As I realize what I am about to say, I can practically feel the earth shake as bra burners of days gone by turn in their graves. I can nearly see the silvery tear sliding down Sheryl Sandberg’s cheek. I imagine that men like Mike Huckabee and Rick Santorum are throwing out a hearty cheer.
It will be easier if I just come out and say it.
It’ll just be an amplification of the surprised looks I get when I talk about the standing mixer my parents gave me for Christmas, or when I share the baby names I’ve had planned out for years (Lucy and Charlotte for girls, Thomas and James for boys, in case you were wondering).
It’ll be only slightly more shameful than the embarrassment I feel when I pick up Brides instead of The New Yorker. (The special day will involve a ball gown, with a lavender-and-cream color scheme, in late summer or early fall, for your information).
It won’t be worse than the awkwardness of that eighth-grade Quizbowl competition, in which my teammates knew each presidents’ years in office, and the only question I answered was about whipping cream (if you whip it for long enough, it turns into butter, by the way).
Yes. It’s true. I harbor a secret, unexpected, inexplicable, repressed desire to be a housewife. Apron, apple pie, angel-faced child and all. I want to maintain an immaculate home, plant a bountiful garden, cook delicious meals and raise adorable children. When I picture my future in 15 years, it’s not in some cubicle — it’s in my spacious, well-lit kitchen.
You’re surprised, aren’t you? I go to Penn. I apply for club positions and internships with the same aggressive thirst that my peers do. I feel strong and independent and professional as my heels click-clack through Huntsman Hall. I spend far more time writing essays and DP articles than I do cooking or cleaning my apartment. And without question, I’m more concerned with finding a job than with finding a boyfriend.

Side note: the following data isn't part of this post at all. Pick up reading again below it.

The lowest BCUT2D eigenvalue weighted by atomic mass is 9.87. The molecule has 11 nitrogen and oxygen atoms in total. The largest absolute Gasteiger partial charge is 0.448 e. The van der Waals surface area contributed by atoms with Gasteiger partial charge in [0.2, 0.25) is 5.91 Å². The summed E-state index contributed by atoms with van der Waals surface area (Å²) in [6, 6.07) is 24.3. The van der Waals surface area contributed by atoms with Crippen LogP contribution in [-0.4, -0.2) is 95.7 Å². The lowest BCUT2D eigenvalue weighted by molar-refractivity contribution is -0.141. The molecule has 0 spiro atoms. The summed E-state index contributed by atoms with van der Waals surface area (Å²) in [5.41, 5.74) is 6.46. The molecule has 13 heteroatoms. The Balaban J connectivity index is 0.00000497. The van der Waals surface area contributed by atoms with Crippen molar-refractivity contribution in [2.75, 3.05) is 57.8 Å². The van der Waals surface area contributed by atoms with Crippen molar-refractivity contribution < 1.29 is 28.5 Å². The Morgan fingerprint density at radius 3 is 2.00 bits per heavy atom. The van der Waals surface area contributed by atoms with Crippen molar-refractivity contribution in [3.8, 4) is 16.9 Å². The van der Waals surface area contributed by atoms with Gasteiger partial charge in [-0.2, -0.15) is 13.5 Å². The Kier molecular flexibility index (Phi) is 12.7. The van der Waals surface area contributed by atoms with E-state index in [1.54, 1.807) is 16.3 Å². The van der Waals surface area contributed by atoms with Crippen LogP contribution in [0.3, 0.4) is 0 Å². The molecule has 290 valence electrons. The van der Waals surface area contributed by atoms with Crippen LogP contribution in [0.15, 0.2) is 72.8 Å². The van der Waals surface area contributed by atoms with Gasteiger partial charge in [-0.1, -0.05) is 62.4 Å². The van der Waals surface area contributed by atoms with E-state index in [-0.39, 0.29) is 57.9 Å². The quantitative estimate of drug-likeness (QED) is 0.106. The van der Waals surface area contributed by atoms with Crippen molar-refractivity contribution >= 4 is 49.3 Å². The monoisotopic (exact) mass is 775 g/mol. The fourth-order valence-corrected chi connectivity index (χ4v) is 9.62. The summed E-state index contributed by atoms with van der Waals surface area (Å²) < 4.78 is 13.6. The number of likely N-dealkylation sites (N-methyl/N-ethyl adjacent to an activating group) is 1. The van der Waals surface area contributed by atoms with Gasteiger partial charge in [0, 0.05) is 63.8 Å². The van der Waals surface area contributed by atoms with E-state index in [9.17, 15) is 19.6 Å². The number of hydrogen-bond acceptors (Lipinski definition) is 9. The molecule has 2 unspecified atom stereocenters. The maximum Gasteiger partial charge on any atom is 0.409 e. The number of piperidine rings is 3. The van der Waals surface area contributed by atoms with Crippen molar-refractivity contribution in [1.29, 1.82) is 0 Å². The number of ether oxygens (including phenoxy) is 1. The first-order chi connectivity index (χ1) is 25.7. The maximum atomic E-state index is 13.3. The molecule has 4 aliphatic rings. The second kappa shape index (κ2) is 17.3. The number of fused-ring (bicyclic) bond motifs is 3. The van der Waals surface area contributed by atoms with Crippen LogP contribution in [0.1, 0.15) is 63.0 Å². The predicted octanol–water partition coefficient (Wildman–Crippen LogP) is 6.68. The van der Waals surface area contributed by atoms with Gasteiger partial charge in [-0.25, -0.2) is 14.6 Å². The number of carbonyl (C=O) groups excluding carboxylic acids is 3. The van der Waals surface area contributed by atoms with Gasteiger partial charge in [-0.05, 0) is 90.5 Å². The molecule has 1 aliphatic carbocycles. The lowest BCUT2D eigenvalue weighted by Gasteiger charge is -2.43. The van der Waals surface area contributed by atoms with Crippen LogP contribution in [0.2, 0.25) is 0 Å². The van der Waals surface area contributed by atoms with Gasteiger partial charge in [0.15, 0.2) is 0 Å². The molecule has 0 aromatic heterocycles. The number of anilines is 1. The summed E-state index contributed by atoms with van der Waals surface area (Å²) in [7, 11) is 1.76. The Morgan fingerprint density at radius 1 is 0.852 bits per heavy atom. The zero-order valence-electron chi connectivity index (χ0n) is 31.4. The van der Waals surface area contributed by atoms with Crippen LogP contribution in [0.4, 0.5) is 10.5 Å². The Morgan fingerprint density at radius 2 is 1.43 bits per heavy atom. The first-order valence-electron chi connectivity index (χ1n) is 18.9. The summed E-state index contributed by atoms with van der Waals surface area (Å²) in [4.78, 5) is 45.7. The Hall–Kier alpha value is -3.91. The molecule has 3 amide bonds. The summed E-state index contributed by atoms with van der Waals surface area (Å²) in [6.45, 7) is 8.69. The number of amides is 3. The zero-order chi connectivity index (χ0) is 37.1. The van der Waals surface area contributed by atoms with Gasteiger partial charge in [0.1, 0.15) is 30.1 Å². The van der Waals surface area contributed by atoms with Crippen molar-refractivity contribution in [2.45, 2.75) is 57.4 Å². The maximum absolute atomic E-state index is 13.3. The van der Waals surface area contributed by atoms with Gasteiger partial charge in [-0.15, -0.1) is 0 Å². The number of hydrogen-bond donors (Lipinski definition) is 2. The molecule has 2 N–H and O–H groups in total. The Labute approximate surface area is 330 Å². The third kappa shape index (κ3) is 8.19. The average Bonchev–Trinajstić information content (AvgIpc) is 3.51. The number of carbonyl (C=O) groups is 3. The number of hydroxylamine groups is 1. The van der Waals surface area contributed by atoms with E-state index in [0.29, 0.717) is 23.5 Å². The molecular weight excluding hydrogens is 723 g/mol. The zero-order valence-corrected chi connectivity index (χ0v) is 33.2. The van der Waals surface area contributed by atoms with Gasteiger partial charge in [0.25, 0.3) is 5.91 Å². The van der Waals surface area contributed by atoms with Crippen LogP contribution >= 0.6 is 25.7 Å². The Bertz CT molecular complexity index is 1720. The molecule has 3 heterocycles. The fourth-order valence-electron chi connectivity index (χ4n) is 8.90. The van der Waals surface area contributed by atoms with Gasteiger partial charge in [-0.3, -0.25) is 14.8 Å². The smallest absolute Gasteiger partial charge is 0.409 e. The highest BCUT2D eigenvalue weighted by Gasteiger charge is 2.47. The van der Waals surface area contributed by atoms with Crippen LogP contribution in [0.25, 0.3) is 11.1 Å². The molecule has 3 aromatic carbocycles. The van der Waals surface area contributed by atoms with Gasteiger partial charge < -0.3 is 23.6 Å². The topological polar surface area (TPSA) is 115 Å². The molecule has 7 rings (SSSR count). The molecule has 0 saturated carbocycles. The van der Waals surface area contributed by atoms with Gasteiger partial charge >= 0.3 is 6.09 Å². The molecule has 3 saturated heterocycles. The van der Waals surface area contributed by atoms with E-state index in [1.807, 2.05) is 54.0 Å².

But the desire remains. It wells back up every time I see a couple with their stroller on Locust Walk or taste some home-cooked food. I wonder sometimes where I got it, this ugly, concealed, unnatural yearning of mine. Was it years of reading “Little House on the Prairie?” Was it my beloved childhood dollhouse and kitchen set? Was it the fact that my mom, one of my favorite people in the world, gave up her career to raise me and my brother?
The practical voice in my head tells me it will never work. I would be bored out of my mind sitting at home while my friends are out changing the world. I certainly did not go through the stress of a Penn education for nothing. And I hate the thought of depending completely on some far-in-the-future, nebulous husband for my livelihood.
But I can’t shake my daydreams of chubby-cheeked babies, a simmering pot of chicken noodle soup, a giant wall calendar in the kitchen proudly displaying the entire family’s schedule. Mired as I am in the insanity of college, that kind of life seems far away and impossible — but I know I’ll feel empty if I never achieve it.
It’s a dilemma that’s half-funny, half-serious. The cliched career-family debate rings true for many women, but I haven’t come across an exceptional number of female friends who adore the frills of domesticity as I do. It is strange, and I don’t pretend to understand it. But having a pleasant, well-decorated house with home-cooked meals and toddlers who run to me, not their nanny, is something I am going to work towards, just as I am going to work towards a successful career.
Naysayers may cry anti-feminism, may believe that I’m tearing down the tower of accomplishment that women have been building for centuries. But I’d argue that they really don’t understand what feminism means. Doesn’t feminism grant women a choice to do whatever the hell they want? They can run companies or become Navy SEALs. Or they can stay home and flip some pancakes and iron some shirts and read to their kids. The beauty of it is that they get to decide it for themselves.
So, check on me in a decade or two. In all likelihood, I’ll be doing something professional. I’ll have some sort of office and I won’t have the time to join every PTA committee. But don’t forget to come by my house for some fresh-baked cookies.
CAROLINE SIMON is a College sophomore from Oreland, Pa., studying English and Communication. She is the Campus News Editor-elect of the DP. Her email address is email@example.com.
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